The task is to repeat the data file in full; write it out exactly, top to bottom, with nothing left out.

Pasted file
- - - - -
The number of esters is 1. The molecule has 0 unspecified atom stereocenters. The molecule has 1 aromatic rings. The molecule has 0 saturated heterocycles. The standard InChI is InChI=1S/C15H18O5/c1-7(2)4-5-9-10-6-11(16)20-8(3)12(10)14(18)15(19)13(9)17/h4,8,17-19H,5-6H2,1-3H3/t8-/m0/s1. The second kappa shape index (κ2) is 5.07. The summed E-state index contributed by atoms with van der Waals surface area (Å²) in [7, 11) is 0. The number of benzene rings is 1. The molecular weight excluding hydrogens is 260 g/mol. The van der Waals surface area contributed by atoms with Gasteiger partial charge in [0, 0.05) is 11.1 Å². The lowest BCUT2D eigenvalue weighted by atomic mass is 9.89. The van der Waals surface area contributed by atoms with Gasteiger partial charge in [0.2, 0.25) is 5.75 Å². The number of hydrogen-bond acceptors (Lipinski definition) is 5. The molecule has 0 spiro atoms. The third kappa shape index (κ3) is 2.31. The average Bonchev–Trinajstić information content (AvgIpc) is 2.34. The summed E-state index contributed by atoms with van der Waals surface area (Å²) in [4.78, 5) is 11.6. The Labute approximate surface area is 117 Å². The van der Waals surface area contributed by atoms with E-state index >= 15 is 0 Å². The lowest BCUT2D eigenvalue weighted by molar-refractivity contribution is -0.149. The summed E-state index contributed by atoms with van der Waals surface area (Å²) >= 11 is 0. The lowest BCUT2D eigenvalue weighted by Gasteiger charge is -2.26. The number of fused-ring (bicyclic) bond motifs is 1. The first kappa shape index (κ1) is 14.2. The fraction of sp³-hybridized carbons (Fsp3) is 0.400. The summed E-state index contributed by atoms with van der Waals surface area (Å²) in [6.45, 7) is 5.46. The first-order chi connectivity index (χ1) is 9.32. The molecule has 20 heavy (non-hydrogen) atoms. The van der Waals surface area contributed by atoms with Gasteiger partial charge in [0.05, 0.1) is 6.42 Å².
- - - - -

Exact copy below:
The number of esters is 1. The molecule has 0 unspecified atom stereocenters. The molecule has 1 aromatic rings. The molecule has 0 saturated heterocycles. The standard InChI is InChI=1S/C15H18O5/c1-7(2)4-5-9-10-6-11(16)20-8(3)12(10)14(18)15(19)13(9)17/h4,8,17-19H,5-6H2,1-3H3/t8-/m0/s1. The second kappa shape index (κ2) is 5.07. The summed E-state index contributed by atoms with van der Waals surface area (Å²) in [7, 11) is 0. The number of benzene rings is 1. The molecular weight excluding hydrogens is 260 g/mol. The van der Waals surface area contributed by atoms with Gasteiger partial charge in [0, 0.05) is 11.1 Å². The lowest BCUT2D eigenvalue weighted by atomic mass is 9.89. The van der Waals surface area contributed by atoms with Gasteiger partial charge in [0.2, 0.25) is 5.75 Å². The number of hydrogen-bond acceptors (Lipinski definition) is 5. The molecule has 0 spiro atoms. The third kappa shape index (κ3) is 2.31. The average Bonchev–Trinajstić information content (AvgIpc) is 2.34. The summed E-state index contributed by atoms with van der Waals surface area (Å²) in [4.78, 5) is 11.6. The Labute approximate surface area is 117 Å². The van der Waals surface area contributed by atoms with E-state index >= 15 is 0 Å². The lowest BCUT2D eigenvalue weighted by molar-refractivity contribution is -0.149. The summed E-state index contributed by atoms with van der Waals surface area (Å²) >= 11 is 0. The lowest BCUT2D eigenvalue weighted by Gasteiger charge is -2.26. The number of fused-ring (bicyclic) bond motifs is 1. The first kappa shape index (κ1) is 14.2. The fraction of sp³-hybridized carbons (Fsp3) is 0.400. The summed E-state index contributed by atoms with van der Waals surface area (Å²) in [6.45, 7) is 5.46. The first-order chi connectivity index (χ1) is 9.32. The molecule has 20 heavy (non-hydrogen) atoms. The van der Waals surface area contributed by atoms with Gasteiger partial charge in [0.05, 0.1) is 6.42 Å².